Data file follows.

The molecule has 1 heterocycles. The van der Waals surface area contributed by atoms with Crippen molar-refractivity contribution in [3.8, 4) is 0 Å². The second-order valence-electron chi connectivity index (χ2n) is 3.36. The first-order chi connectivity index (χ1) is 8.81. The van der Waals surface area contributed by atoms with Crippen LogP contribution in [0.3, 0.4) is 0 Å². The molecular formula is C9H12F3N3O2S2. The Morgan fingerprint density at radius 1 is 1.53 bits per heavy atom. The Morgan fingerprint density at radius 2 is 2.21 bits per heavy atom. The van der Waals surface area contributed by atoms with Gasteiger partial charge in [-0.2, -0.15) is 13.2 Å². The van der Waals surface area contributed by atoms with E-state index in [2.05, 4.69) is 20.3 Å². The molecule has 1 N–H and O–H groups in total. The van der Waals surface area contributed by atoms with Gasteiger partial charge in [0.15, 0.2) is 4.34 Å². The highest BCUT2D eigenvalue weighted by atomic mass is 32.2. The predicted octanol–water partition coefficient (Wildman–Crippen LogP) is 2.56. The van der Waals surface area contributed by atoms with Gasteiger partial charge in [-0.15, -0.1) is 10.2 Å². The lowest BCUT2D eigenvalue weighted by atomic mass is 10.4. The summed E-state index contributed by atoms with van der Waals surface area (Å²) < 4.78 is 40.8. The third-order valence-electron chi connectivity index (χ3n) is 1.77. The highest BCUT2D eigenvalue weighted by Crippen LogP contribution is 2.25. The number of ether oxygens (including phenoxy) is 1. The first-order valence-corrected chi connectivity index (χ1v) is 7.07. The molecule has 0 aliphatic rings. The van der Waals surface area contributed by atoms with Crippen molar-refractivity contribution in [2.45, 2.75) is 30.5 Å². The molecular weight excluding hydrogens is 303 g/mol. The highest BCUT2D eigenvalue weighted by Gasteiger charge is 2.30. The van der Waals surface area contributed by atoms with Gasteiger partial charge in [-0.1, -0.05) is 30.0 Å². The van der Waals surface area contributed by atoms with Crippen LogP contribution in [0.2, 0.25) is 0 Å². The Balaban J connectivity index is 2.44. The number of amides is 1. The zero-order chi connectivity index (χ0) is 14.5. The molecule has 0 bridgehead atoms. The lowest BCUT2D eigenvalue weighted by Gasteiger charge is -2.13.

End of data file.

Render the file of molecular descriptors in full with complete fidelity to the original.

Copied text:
The molecule has 1 heterocycles. The van der Waals surface area contributed by atoms with Crippen molar-refractivity contribution in [3.8, 4) is 0 Å². The second-order valence-electron chi connectivity index (χ2n) is 3.36. The first-order chi connectivity index (χ1) is 8.81. The van der Waals surface area contributed by atoms with Crippen LogP contribution in [0.3, 0.4) is 0 Å². The molecular formula is C9H12F3N3O2S2. The Morgan fingerprint density at radius 1 is 1.53 bits per heavy atom. The Morgan fingerprint density at radius 2 is 2.21 bits per heavy atom. The van der Waals surface area contributed by atoms with Gasteiger partial charge in [-0.2, -0.15) is 13.2 Å². The van der Waals surface area contributed by atoms with E-state index in [2.05, 4.69) is 20.3 Å². The molecule has 1 N–H and O–H groups in total. The van der Waals surface area contributed by atoms with Gasteiger partial charge in [0.15, 0.2) is 4.34 Å². The highest BCUT2D eigenvalue weighted by atomic mass is 32.2. The predicted octanol–water partition coefficient (Wildman–Crippen LogP) is 2.56. The van der Waals surface area contributed by atoms with Gasteiger partial charge in [-0.15, -0.1) is 10.2 Å². The lowest BCUT2D eigenvalue weighted by atomic mass is 10.4. The summed E-state index contributed by atoms with van der Waals surface area (Å²) < 4.78 is 40.8. The third-order valence-electron chi connectivity index (χ3n) is 1.77. The highest BCUT2D eigenvalue weighted by Crippen LogP contribution is 2.25. The number of ether oxygens (including phenoxy) is 1. The first-order valence-corrected chi connectivity index (χ1v) is 7.07. The molecule has 0 aliphatic rings. The van der Waals surface area contributed by atoms with Crippen molar-refractivity contribution in [2.45, 2.75) is 30.5 Å². The molecular weight excluding hydrogens is 303 g/mol. The highest BCUT2D eigenvalue weighted by Gasteiger charge is 2.30. The van der Waals surface area contributed by atoms with Gasteiger partial charge in [-0.1, -0.05) is 30.0 Å². The van der Waals surface area contributed by atoms with Crippen LogP contribution in [0.2, 0.25) is 0 Å². The Balaban J connectivity index is 2.44. The number of amides is 1. The zero-order chi connectivity index (χ0) is 14.5. The molecule has 0 bridgehead atoms. The lowest BCUT2D eigenvalue weighted by Gasteiger charge is -2.13.